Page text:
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June 16, 2004

Langford Senior Chosen Girl's Nation Delegate

From: Marshall County Journal - Britton,SD,USA - Jun 16, 2004

Chelsea Tobin couldn't hear the cheers, but she could see them.

The Langford High School senior-to-be, who was born unable to hear, gave the keynote address for eventual Girls' State Governor Amber Stern of Freeman earlier this month, and she did what every good keynote speaker hopes to do. She revved up the crowd of over 400 Girls' State delegates for her candidate.

"I got them excited for my governor's speech," wrote Tobin, who "signed" her talk that was relayed to the crowd by interpreters. "And when I made them cheer for my governor, their cheers were deafening - so deafening that my own interpreters almost went deaf!"

Tobin was also one of two delegates to be chosen to represent South Dakota at Girls' Nation July 24-31 in Washington, DC.

In addition to being a keynote speaker, the announcement that she had been selected as a Girls' Nation delegate was a highlight for Tobin.

"When I won Girls' Nation delegate, the girls behind me (since I sit up in the front) stood up and waved their hands as in the deaf cheer, since I couldn't hear the cheers! It was an awesome sight."

But for those who have come to know the bubbly daughter of Rodney and Evie Tobin of Langford, it wasn't a surprise.

"Chelsea herself says, 'I can do anything but hear,'" said Joyce Levsen of Webster, her interpreter for the past seven years and the person that Tobin calls her "other half." "The sky's the limit for that girl. She is warm, outgoing, and bubbles over with personality. And her great sense of humor puts everyone at ease so that they feel comfortable even when communication might be difficult."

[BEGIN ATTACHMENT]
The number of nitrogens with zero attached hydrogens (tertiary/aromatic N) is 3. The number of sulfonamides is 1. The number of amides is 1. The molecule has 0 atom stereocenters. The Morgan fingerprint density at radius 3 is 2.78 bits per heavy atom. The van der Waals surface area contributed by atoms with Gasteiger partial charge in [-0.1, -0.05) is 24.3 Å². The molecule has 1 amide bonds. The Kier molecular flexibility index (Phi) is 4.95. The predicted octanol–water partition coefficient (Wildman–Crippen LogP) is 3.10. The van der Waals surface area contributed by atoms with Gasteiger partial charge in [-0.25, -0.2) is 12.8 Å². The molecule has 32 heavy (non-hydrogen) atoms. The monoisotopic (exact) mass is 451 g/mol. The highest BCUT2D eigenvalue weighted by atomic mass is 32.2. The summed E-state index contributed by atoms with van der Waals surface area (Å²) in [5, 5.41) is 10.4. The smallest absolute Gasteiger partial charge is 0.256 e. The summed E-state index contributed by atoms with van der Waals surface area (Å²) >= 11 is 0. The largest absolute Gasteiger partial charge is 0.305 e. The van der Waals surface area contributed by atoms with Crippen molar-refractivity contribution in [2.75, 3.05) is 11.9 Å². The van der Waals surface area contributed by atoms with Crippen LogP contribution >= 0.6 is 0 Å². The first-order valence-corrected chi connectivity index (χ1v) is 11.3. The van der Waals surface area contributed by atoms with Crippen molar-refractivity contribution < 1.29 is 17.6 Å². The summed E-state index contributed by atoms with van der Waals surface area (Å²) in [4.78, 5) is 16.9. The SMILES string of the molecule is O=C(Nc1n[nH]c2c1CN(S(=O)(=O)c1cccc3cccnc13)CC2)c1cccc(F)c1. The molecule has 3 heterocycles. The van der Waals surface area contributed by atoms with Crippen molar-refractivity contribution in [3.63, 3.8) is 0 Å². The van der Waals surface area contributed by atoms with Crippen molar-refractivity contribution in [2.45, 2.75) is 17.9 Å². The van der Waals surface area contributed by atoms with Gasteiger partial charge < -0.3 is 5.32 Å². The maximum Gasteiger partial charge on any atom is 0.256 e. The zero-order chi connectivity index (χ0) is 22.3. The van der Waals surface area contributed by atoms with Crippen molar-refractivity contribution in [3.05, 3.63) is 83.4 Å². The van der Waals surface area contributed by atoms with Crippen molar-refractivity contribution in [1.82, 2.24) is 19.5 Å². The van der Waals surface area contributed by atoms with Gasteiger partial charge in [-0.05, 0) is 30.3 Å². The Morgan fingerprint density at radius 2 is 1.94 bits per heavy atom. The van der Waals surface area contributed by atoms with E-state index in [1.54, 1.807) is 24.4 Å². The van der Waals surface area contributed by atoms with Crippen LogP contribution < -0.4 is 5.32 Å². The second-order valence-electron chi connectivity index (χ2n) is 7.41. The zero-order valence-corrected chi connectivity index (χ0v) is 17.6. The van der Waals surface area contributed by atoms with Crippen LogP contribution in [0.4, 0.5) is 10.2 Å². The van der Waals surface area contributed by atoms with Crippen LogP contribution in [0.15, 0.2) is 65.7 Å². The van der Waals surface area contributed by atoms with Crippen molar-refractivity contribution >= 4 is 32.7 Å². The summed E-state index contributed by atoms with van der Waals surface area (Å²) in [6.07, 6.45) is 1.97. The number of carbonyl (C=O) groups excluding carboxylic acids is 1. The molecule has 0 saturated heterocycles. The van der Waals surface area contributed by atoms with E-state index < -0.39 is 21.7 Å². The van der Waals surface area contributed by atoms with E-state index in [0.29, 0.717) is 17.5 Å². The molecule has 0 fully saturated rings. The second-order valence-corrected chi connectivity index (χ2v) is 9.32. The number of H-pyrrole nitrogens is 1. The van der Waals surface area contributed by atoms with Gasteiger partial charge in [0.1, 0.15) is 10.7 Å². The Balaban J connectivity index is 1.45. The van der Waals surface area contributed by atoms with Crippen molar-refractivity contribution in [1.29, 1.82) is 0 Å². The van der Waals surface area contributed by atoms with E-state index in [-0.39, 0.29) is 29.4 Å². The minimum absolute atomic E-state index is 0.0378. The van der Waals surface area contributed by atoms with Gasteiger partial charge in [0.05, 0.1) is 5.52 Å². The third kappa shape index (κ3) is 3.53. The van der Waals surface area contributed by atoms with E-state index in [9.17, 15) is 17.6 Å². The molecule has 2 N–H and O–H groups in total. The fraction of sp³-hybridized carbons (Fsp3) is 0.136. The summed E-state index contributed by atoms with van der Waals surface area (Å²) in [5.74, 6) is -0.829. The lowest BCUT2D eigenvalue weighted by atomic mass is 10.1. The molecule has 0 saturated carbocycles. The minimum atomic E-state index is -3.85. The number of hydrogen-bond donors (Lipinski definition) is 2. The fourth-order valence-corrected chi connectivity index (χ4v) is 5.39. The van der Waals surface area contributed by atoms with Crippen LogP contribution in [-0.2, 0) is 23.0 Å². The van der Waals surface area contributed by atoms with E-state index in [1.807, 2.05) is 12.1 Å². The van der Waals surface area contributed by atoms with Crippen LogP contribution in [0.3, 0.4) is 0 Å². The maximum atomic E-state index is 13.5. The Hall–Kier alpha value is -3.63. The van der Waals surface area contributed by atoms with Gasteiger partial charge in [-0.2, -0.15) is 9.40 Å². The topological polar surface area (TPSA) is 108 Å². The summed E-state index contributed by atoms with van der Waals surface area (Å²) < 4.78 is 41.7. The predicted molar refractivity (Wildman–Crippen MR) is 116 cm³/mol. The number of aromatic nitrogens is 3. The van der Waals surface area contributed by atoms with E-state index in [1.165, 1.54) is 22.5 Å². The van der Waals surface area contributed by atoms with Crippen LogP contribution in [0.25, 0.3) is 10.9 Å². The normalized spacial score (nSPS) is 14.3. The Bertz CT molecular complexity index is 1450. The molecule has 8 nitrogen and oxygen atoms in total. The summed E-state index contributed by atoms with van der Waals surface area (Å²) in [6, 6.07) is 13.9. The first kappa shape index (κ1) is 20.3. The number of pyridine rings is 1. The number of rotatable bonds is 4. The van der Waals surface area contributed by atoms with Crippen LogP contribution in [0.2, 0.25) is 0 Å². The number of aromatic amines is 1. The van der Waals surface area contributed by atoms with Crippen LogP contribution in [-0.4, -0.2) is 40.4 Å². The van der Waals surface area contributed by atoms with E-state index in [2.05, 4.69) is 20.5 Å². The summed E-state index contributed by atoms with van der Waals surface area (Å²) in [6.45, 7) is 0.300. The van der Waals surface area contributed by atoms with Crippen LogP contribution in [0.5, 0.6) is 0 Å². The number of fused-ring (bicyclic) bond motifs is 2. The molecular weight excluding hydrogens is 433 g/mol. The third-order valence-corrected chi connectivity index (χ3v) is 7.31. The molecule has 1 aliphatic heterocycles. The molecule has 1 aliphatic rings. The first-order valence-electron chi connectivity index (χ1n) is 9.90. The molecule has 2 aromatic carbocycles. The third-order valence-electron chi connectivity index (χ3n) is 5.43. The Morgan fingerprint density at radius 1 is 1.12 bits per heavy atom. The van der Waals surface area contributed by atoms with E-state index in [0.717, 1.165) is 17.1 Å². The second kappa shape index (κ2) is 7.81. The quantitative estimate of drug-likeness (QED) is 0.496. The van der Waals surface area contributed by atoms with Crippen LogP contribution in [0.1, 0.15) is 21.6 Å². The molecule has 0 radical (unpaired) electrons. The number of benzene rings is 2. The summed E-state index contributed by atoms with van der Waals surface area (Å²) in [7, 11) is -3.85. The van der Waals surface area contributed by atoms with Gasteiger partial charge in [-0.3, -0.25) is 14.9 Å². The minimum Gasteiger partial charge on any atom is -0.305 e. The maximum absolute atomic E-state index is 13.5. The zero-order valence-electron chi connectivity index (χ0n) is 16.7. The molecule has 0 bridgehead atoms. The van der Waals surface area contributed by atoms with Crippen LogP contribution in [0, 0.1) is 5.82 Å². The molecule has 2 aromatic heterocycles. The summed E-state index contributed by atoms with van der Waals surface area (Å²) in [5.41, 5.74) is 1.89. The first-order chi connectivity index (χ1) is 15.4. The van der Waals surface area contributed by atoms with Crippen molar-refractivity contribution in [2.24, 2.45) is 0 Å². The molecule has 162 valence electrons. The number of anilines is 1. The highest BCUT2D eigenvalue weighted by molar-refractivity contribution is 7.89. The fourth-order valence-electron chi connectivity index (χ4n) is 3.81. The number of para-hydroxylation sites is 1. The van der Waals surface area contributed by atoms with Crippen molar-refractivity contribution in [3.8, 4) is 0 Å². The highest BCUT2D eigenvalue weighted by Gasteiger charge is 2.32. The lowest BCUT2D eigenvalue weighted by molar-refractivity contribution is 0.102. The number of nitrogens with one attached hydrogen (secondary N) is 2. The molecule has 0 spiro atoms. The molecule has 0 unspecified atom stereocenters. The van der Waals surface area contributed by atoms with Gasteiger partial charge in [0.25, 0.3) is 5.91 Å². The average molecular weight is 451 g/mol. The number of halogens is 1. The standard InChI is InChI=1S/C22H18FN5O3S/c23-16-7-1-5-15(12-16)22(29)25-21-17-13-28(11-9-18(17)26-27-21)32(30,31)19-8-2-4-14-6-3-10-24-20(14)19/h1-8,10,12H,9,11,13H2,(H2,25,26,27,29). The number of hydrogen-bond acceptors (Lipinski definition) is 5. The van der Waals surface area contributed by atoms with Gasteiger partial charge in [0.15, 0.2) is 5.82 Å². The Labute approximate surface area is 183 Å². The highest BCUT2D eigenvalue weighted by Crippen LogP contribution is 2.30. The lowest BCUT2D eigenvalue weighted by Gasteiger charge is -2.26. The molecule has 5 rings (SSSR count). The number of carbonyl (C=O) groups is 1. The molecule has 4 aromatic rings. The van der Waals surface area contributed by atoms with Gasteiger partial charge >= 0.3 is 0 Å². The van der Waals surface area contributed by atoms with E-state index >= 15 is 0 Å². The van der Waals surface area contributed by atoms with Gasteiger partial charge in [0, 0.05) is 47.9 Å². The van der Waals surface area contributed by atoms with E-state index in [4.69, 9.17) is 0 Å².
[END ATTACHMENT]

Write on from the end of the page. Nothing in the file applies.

Tobin was the first deaf girl to ever attend South Dakota's Girls' State, and she will be just the second deaf girl to ever attend Girls' Nation since it began in 1947. Ninety-six high school seniors from 48 states will become "senators."

"Being named a Girls' Nation delegate is a big deal, and it speaks so loudly for Chelsea," said Langford Superintendent Monte Nipp. "The people at Girls' State knew her for less than a week and said, 'Hey, she would be a really good representative for South Dakota. She really has overcome her disability."

The week-long program will give the Girls' Nation participants a first-hand introduction to the structure and function of the federal government. Visits are also planned to several historic and government sites such as Arlington National Cemetery, the National Mall, U.S. Supreme Court, U.S. Department of State, and Capitol Hill.

"I'm looking forward to the experience of a lifetime," Tobin wrote. "I'll meet interesting people from different states and hopefully have a blister-free experience from dress shoes!"

She also would love to again be active in a campaign on the national level.

"If there's another keynote speaker opportunity, I would definitely like that," said Tobin. "If not, my next option is to become president!"

Public speaking is not new to the Langford student.